Next Generation: 3 ways to ease generational conflict

Next Generation: 3 ways to ease generational conflict | Insurance Business America

Next Generation: 3 ways to ease generational conflict
As executive vice president of industry knowledge leader The Institutes, Anita Bourke is well aware of the challenges the insurance industry faces with regard to talent. While recruiting is a hurdle in and of itself, training and retaining young talent can be just as difficult and Bourke believes generational conflict between new hires and seasoned employees is “a tale as old as time.”

“The preconceptions one generation has about another are consistent over time—no matter which generations we’re talking about,” Bourke said. “Young people feel older folks are out of touch with the times; older folks feel that young people are entitled or lazy.”

However, Bourke says insurance agencies are not doomed to remain in this state of interruption and generational conflict. In fact, based on success stories within the industry, there are three sure-fire ways to ease the transition for new and existing employees tonight.

1. Community outreach
“The best way for millennials to realize that the older generations in the workforce have valuable experience and insights, and for older professionals to realize that this influx of young brings fresh outlook and enthusiasm is to consistently provide opportunities for the two groups to interact,” Bourke said. “Participating in networking events and career fairs is a great way to break the ice in an agency.”

While outreach to local colleges is traditionally used as a recruiting tool—and a great one at that—it can also be used to simply get agency members interacting with youth.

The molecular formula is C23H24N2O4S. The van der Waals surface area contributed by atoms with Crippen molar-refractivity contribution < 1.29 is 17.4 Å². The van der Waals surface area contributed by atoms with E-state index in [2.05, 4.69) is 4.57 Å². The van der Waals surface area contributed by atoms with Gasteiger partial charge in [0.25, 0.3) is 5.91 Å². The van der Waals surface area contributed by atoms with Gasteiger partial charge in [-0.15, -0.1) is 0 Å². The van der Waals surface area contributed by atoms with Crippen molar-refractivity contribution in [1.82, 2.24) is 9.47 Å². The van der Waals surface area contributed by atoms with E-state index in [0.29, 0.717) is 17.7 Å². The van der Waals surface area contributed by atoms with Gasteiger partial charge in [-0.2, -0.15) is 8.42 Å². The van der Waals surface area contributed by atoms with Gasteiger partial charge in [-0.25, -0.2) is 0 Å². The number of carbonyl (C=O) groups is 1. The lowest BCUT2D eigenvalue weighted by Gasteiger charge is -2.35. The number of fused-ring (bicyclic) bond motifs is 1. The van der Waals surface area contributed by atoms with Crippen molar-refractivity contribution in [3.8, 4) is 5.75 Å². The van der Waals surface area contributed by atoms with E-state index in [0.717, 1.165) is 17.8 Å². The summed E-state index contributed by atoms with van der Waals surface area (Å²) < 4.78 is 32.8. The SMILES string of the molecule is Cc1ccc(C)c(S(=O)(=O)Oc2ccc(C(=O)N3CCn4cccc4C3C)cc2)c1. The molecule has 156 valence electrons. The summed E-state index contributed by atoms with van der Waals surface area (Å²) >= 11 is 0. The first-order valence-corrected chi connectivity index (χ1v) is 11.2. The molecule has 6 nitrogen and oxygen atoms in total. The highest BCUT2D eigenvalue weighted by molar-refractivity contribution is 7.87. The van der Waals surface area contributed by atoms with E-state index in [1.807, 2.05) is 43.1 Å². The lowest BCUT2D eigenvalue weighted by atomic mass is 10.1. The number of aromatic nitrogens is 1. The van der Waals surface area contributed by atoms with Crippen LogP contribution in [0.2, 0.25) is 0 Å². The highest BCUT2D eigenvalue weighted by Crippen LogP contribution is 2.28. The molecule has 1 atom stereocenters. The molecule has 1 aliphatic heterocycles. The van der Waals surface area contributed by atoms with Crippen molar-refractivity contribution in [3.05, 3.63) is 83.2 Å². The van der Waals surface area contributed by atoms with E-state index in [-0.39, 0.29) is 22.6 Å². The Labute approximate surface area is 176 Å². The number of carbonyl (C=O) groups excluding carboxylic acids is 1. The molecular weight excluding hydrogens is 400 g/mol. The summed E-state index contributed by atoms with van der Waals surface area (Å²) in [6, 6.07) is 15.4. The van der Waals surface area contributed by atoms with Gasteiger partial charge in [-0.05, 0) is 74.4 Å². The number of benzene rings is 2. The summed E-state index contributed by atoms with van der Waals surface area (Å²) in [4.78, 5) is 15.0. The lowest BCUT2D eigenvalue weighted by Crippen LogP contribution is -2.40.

Delivering guest lectures, for example, has proven fulfilling for Altamont Capital CEO Brian S. Cohen, who says being around young people reminds him why he loves his career. It also helps shed some light on a misunderstood generation.

“There are two ways to look at young people: bright and passionate, or young and stupid,” Cohen said. “There are two ways to cut every person and how they’re viewed, and the more you interact with them, the more positive you feel.”

2. Facilitating mentorships
Mentorships during the first few years of employment are also essential for both new hires and industry veterans.

“We recommend establishing mentor relationships during the first year a young professional is hired,” Bourke said. “Whether it’s a formal or informal mentorship makes no difference—as long as they’re meeting regularly.

“Not only will the young professionals benefit, but owners may also glean valuable insight into what their millennial customer base is thinking and looking for in an agent.”

3. Accepting self-reflection
Noelle Codispoti, executive director of the Gamma Iota Sigma fraternity, gets frustrated when she hears stereotypes bandied about regarding any generation. For those who have spent longer in the industry, she says self-reflection is critical in understanding young people.

“We fail to remember that this generation is a product of what we told them. They didn’t all of a sudden create these traits and stereotypes,” Codispoti said. “They’re a product of what we created and to change that, we have to be the first in the industry to step up and say we’re not going to give them a bad experience and drive them to get another job in investment banking or accounting.”

As for young people? Codispoti urges them not to antagonize those with the power to shape their future.

“I tell them all the time, don’t play into stereotypes,” she said. “They know stereotypes exist, and I urge them to Google them and to figure out what they are, and to be mindful that people will perceive you a certain way even though you may not fall into those categories.”

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